Ted Bundy was a killer who hid in plain sight. That is how one of Bundy's former girlfriends has today described the man with whom she had a relations
Ted Bundy was a killer who hid in plain sight. That is how one of Bundy’s former girlfriends has today described the man with whom she had a relationship at the peak of the spree of violence that would see him become one of America’s most notorious serial killers.
Speaking for the first time, after more than 40 years of silence, she did not wish to be named but hoped that by speaking out she might loosen the hold of the memories that have haunted her down through the years.
Now in an exclusive interview with DailyMailTV, she has recalled how she met the good-looking law student when he moved to Salt Lake City, Utah in the summer of 1974 and how he remained in contact, though their relationship had long since cooled, after he was in prison for the 1975 kidnapping of Utah teenager Carol DaRonch.
In an extraordinary glimpse into Bundy’s seemingly normal life, she tells of the dinners he would cook for her as they watched the nightly news report on the killings he had committed.
A killer in plain sight: One of Ted Bundy’s former girlfriends has opened up about her relationship with the serial killer, more than 40 years after they dated
The woman (pictured) now 71, did not wish to be named but told DailyMailTV how she met the good-looking law student when he moved to Salt Lake City, Utah in the summer of 1974
She recalled how she rode alongside him in the passenger seat of his Volkswagen Beetle and how she wondered at the fact that it was never properly fixed in place and would rock forward when he braked.
And, perhaps most chilling of all, she revealed that he stopped by her apartment on the very night that he committed one of his murders – Halloween 1974.
Now, age 71, she doubts that she will ever be able to put Bundy firmly in her past.
Her interview comes shortly after a new film on the killer starring Zac Efron premiered at Sundance and shortly after a Netflix documentary began streaming on the 30th anniversary of Bundy’s execution.
‘Who would have thought I’d be reading about Ted in the news again after all these years? All of a sudden I’ll hear the name and it seems so weird to realize just how long ago it all was because it seems to have not gone away,’ she told DailyMail.com.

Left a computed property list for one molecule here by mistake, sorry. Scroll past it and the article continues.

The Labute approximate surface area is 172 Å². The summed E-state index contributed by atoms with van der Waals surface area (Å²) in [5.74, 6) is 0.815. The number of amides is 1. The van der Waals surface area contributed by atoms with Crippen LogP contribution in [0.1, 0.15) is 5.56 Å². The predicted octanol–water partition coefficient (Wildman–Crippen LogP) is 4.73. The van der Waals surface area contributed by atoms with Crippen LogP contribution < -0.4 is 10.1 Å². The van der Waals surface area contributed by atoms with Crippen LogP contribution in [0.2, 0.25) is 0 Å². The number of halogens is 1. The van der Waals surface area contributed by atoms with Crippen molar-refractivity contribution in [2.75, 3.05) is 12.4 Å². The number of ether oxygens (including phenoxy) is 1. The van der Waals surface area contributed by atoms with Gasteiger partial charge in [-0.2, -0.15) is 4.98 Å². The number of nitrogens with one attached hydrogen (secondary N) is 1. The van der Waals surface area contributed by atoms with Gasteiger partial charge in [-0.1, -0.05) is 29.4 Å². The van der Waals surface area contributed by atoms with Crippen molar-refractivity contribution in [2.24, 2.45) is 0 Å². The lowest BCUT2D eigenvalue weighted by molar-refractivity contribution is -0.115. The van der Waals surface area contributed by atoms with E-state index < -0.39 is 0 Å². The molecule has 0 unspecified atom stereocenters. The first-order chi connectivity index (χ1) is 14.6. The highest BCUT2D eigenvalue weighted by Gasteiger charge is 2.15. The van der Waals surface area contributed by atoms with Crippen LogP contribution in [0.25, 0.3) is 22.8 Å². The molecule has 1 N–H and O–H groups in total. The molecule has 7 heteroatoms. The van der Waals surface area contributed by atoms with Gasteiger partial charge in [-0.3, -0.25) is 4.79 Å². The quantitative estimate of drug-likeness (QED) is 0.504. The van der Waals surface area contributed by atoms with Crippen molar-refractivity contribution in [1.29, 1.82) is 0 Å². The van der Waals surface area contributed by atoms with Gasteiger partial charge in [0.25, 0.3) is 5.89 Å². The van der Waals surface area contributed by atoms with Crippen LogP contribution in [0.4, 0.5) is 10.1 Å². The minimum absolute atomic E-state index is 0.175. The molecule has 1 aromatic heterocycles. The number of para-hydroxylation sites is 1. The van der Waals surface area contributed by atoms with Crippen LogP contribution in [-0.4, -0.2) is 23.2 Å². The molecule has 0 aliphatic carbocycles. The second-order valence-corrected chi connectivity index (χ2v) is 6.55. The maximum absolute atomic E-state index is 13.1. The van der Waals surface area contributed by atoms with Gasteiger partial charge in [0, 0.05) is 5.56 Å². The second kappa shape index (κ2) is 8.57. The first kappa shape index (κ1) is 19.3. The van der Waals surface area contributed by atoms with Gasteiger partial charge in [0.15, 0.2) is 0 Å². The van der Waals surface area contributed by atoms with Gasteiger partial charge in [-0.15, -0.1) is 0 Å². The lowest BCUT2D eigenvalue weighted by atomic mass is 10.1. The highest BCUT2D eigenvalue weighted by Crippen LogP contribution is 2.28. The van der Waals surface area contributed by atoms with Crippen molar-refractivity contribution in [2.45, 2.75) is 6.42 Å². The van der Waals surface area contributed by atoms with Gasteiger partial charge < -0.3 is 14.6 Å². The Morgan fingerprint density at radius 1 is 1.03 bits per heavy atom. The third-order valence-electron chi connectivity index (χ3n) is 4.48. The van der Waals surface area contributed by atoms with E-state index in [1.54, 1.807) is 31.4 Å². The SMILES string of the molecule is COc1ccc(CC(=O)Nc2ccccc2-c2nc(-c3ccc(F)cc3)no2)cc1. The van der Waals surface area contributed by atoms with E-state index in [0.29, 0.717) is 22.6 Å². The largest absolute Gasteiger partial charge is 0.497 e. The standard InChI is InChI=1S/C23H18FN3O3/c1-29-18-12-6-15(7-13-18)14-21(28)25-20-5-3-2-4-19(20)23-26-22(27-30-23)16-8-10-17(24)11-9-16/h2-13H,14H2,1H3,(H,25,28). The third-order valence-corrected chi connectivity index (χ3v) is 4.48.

She has no desire to watch the documentary or movie about Bundy’s life and admits it took her ‘a couple of years’ to get over learning the truth about the man she thought she knew.
‘It had an impact. For a couple of years. I found it hard to trust people, if I was out I would be fearful, I’d have another drink to deal with it,’ she said.
When Bundy was unmasked nothing was ever the same for her again, she explained.
‘I was very naïve when I met him. But once you’ve lost that innocence, once it’s gone, you can never get it back.’
Though they shared a bed more than once and lived in the same building, she would not discuss how intimate she and Bundy ultimately were.
Bundy is one of the world’s most notorious serial killers having murdered more than 30 people between 1974 and 1978. His ex-girlfriend revealed he had been ‘pleasant to be around’
Bundy and the woman dated for several months in 1974, but unbeknownst to her, he had been conducting his killings and abductions during this time. He is pictured at Leon County jail in 1978
They dated for several months but she described herself as ‘innocent’ and at the time of his arrest in Utah any romantic relationship was over and they were, she said, just friends.
One of the elements of his crimes that has long haunted her is, she admitted, the fact that he must have got a sexual ‘thrill’ out of killing.
She said: ‘It must have turned him on.’
Looking back, she realized that Bundy actually shared very little of himself. She said: ‘I never saw him cry. His laugh was forced. He never talked about his mother or his family or anything like that. He was very neat. He never hurt me. He was pleasant to be around.’
She doesn’t know what – if anything – she meant to Bundy. But she doubts that there was any sincere feeling or fondness. She reflected, ‘He played the part really well.
‘I think that I was a respectable front [for him]. As long as he was with me he was alright because I looked nice, my family was nice.
‘I guess you can never know somebody for sure because who knows what’s in somebody’s head?’
She added: ‘He could hide in plain sight in any room. And these little innocent girls have no chance, no chance at all.’
‘If he came into this room right now he would sit down and be interested in you and what you were doing. And it was always like that when he was with people [he thought to be on his level] he enjoyed discussing things.’